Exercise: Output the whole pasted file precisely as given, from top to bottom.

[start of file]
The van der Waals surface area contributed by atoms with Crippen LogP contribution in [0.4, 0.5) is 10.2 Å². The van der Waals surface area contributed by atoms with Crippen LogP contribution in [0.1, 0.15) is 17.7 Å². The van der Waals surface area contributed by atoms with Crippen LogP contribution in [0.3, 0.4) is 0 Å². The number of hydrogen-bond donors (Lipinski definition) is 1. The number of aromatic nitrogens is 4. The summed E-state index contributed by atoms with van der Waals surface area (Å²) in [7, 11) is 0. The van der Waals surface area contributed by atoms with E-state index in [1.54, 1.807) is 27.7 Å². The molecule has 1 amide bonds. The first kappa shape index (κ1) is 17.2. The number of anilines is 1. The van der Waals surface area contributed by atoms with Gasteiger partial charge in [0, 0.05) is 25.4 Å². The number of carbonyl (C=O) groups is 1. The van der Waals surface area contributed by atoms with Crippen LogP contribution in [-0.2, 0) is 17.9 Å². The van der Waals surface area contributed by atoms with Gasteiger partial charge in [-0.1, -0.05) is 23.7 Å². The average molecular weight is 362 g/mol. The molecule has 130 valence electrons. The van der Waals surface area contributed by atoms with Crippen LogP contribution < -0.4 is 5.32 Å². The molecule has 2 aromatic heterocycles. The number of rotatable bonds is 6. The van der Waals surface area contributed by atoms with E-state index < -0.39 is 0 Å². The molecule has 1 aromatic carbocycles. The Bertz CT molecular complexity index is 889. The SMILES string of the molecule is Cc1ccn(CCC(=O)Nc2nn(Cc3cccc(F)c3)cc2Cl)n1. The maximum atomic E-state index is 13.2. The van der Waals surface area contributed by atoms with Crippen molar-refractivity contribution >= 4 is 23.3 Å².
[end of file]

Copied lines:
The van der Waals surface area contributed by atoms with Crippen LogP contribution in [0.4, 0.5) is 10.2 Å². The van der Waals surface area contributed by atoms with Crippen LogP contribution in [0.1, 0.15) is 17.7 Å². The van der Waals surface area contributed by atoms with Crippen LogP contribution in [0.3, 0.4) is 0 Å². The number of hydrogen-bond donors (Lipinski definition) is 1. The number of aromatic nitrogens is 4. The summed E-state index contributed by atoms with van der Waals surface area (Å²) in [7, 11) is 0. The van der Waals surface area contributed by atoms with E-state index in [1.54, 1.807) is 27.7 Å². The molecule has 1 amide bonds. The first kappa shape index (κ1) is 17.2. The number of anilines is 1. The van der Waals surface area contributed by atoms with Gasteiger partial charge in [0, 0.05) is 25.4 Å². The number of carbonyl (C=O) groups is 1. The van der Waals surface area contributed by atoms with Crippen LogP contribution in [-0.2, 0) is 17.9 Å². The van der Waals surface area contributed by atoms with Gasteiger partial charge in [-0.1, -0.05) is 23.7 Å². The average molecular weight is 362 g/mol. The molecule has 130 valence electrons. The van der Waals surface area contributed by atoms with Crippen LogP contribution < -0.4 is 5.32 Å². The molecule has 2 aromatic heterocycles. The number of rotatable bonds is 6. The van der Waals surface area contributed by atoms with E-state index < -0.39 is 0 Å². The molecule has 1 aromatic carbocycles. The Bertz CT molecular complexity index is 889. The SMILES string of the molecule is Cc1ccn(CCC(=O)Nc2nn(Cc3cccc(F)c3)cc2Cl)n1. The maximum atomic E-state index is 13.2. The van der Waals surface area contributed by atoms with Crippen molar-refractivity contribution >= 4 is 23.3 Å².